Frequently Asked Questions

Frequently Asked Questions

Safety

Molecule

Ethylene is a colourless gas that does not smell at low concentrations. It is a simple molecule CH2 =CH2 , that is very volatile (4.2 x 10 6 Pa). At high concentrations above 2.7% (27000 ppm) it becomes explosive, but the Restrain generator is not capable to reach even only a fraction of that concentration. Thus the use of the Restrain Generator can not lead to explosions. Note however that its fuel is flammable, no open fires (including smoking) or sparks are allowed at refilling.

Sources

Ethylene is also a very natural gas. It is produced in nature by bacteria and fungi in the soil and by all plants. The highest exposure of ethylene a person can expect is in towns and on motorways from motor car engines.

Toxicology

Ethylene is also a very safe gas. It was previously used for tens of years as an anaesthetic at concentrations of 70-80%. Now it has been replaced by modern anaesthetics, mostly due to the high explosion risk of such high concentrations and not at all for toxicology reasons.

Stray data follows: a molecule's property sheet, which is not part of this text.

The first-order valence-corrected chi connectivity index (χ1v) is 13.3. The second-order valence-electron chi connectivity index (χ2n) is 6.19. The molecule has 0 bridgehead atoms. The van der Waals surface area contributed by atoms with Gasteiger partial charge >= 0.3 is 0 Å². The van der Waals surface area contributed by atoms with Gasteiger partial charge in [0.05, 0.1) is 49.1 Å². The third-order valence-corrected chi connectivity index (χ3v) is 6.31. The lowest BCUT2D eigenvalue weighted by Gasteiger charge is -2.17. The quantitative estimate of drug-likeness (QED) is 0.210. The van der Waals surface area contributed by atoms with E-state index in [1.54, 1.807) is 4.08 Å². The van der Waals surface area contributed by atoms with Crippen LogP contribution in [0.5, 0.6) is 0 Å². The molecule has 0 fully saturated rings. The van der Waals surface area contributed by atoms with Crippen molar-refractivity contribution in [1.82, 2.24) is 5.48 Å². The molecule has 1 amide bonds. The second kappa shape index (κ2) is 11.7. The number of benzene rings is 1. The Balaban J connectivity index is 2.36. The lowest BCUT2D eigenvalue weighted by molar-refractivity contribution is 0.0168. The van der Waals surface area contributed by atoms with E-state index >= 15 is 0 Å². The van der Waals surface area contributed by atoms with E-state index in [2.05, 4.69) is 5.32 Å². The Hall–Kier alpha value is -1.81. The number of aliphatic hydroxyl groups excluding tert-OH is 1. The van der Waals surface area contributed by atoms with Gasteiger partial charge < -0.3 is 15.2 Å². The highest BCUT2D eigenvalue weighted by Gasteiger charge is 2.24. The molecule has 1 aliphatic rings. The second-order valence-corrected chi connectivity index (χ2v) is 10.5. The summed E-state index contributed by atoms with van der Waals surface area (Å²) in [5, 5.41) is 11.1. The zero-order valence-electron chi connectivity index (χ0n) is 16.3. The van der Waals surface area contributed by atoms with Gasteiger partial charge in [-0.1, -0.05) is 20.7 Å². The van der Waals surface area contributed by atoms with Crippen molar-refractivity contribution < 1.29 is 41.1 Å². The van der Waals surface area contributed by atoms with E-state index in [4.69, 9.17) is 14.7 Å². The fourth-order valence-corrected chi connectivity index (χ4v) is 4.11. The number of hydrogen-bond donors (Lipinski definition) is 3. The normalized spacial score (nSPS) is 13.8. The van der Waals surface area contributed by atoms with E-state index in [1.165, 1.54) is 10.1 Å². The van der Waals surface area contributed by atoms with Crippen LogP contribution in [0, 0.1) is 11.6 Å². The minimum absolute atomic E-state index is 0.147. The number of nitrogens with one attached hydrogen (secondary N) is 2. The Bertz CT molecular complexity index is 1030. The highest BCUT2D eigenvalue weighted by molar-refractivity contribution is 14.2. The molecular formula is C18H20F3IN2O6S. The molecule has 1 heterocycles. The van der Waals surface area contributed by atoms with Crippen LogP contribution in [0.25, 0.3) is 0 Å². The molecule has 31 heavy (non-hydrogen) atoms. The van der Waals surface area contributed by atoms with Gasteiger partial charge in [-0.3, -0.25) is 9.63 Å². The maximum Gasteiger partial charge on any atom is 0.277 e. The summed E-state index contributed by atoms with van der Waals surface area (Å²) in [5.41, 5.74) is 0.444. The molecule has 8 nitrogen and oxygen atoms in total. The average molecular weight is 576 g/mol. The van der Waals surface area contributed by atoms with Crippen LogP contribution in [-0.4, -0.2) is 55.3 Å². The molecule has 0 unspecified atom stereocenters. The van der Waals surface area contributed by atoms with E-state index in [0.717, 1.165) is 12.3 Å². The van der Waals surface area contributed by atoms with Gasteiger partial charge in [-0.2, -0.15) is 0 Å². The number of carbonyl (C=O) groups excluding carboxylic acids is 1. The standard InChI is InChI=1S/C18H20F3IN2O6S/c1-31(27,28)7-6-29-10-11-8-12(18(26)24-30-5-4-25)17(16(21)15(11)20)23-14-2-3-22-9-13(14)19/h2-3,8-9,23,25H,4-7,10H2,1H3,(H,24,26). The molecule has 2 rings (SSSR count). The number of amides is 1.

Bananas are ripened by ethylene gas and most apple stores contain much more ethylene than used by the Restrain process.

Persistence

Ethylene is also not persistent in the environment. The half-life of the molecule in the outside air is around 15 hours, due to the action of UV light, which breaks up the molecule quite rapidly. Also release of ethylene from stores does not affect nearby crops, calculations have shown that the dilution with increased distance is so rapid, that the already low concentration used for storage purposes of potatoes and onions, can not have any effects on nearby crops.

Residues

Finally, ethylene does not leave any residues on potatoes and onions, once the storage is completed. Firstly ethylene does not penetrate significantly into the foodstuff and secondly its high volatility allows it to evaporate rapidly into the air.